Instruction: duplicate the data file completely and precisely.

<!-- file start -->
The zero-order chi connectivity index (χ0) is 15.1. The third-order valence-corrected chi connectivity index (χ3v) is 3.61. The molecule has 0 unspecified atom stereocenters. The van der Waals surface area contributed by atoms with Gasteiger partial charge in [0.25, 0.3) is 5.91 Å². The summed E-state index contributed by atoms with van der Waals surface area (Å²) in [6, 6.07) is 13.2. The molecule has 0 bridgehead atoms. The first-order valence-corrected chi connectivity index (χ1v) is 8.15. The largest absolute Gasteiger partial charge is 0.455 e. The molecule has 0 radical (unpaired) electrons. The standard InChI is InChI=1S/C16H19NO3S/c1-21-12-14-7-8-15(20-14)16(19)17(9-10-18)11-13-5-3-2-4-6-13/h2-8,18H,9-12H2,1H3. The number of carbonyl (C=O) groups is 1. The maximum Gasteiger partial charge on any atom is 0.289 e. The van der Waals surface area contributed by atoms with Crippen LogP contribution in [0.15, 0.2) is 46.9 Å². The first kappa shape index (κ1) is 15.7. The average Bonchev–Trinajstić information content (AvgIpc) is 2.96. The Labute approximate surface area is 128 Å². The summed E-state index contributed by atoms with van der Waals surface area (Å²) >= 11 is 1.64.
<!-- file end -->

The zero-order chi connectivity index (χ0) is 15.1. The third-order valence-corrected chi connectivity index (χ3v) is 3.61. The molecule has 0 unspecified atom stereocenters. The van der Waals surface area contributed by atoms with Gasteiger partial charge in [0.25, 0.3) is 5.91 Å². The summed E-state index contributed by atoms with van der Waals surface area (Å²) in [6, 6.07) is 13.2. The molecule has 0 bridgehead atoms. The first-order valence-corrected chi connectivity index (χ1v) is 8.15. The largest absolute Gasteiger partial charge is 0.455 e. The molecule has 0 radical (unpaired) electrons. The standard InChI is InChI=1S/C16H19NO3S/c1-21-12-14-7-8-15(20-14)16(19)17(9-10-18)11-13-5-3-2-4-6-13/h2-8,18H,9-12H2,1H3. The number of carbonyl (C=O) groups is 1. The maximum Gasteiger partial charge on any atom is 0.289 e. The van der Waals surface area contributed by atoms with Crippen LogP contribution in [0.15, 0.2) is 46.9 Å². The first kappa shape index (κ1) is 15.7. The average Bonchev–Trinajstić information content (AvgIpc) is 2.96. The Labute approximate surface area is 128 Å². The summed E-state index contributed by atoms with van der Waals surface area (Å²) >= 11 is 1.64.